Horse Chestnuts


There are conkers to be found in the park, but you have to get up early to beat the squirrels.

The photo below was taken on South Meadow Walk this August. Just a couple of days after I'd started chestnut-monitoring for the autumn ahead, a determined squirrel systematically gnawed through an entire treeful of unripe chestnuts, chucking away the lot. It happens :)


Most people will know horse chestnuts instantly by their distinctive leaves.


In spring, the new growth is lime green, darkening towards the summer. The young leaves hang like lace hankies, later spreading out into their familiar adult form.


In autumn they become deep yellow, sometimes with very distinctive brown and green markings as the autumn changes progress.




You may have noticed the flower candles in May. From a distance these just look white ...


... and if you've never looked closely you'll be startled by the beautiful colours (the yellow blotches turn to pink when they've been pollinated, as a signal to bees)



and the fluffy petals



In autumn of course come the spiky chestnut husks, containing conkers. Here's a couple in early and mid-stages of development. The squirrels, again, beat me to the contents.





My favourite horse chestnut is on South Meadow Walk. It's a fine old tree with a hula skirt of twigs and leaves. 




The road beside it is a couple of feet higher than the pathway, so if you balance on the fence, you can get high enough to look down into the lower branches.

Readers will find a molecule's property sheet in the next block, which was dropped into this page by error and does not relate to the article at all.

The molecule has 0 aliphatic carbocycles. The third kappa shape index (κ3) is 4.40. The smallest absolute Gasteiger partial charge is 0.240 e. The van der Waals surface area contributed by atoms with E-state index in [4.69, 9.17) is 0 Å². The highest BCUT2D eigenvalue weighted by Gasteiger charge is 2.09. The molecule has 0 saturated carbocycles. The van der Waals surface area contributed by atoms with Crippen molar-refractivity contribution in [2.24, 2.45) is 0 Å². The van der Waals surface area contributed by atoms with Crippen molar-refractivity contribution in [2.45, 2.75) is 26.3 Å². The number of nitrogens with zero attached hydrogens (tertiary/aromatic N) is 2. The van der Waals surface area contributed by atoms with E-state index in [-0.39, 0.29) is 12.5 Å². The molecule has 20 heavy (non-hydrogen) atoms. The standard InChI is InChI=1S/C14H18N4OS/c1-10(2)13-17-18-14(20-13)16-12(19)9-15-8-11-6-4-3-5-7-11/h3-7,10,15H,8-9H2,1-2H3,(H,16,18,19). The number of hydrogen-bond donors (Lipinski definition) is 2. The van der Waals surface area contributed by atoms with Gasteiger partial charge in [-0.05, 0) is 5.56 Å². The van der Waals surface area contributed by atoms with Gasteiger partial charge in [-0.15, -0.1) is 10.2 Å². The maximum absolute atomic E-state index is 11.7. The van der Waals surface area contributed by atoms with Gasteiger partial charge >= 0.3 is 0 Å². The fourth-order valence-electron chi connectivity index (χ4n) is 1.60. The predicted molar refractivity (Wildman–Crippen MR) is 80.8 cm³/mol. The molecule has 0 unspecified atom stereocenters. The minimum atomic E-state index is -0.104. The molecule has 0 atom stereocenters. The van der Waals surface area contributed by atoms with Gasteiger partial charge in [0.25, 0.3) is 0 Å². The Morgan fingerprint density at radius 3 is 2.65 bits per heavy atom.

This is useful, because some of the park's trees are so tall and well-pruned that you need binoculars to see the life on their twigs.

There are some other magnificent old horse chestnuts ...



... and a few new plantings. 2015 was a really good year for new trees generally in the park, with over a hundred planted.





The trees also aren't so hard to recognise in winter if you can get close enough to a twig. In early February 2016, the sapling at the north end of Coronation Walk (in front of Quartermile) had rich, sticky red buds.


Although it's young, the twigs show signs of the tree's history: the paler patches you can see on the twigs below are the scarring that's left after the leaves of previous years have fallen off.



By late March, two big old horse chestnuts on Melville Drive were covered in buds opening to expose the first of their leaves and flowers. These buds are about the size of a 10p piece and sometimes grow almost to the size of a small hen's egg by the point when they start to open. Out of these unfurl the flowers and leaves






Here's a map of where to see some in the park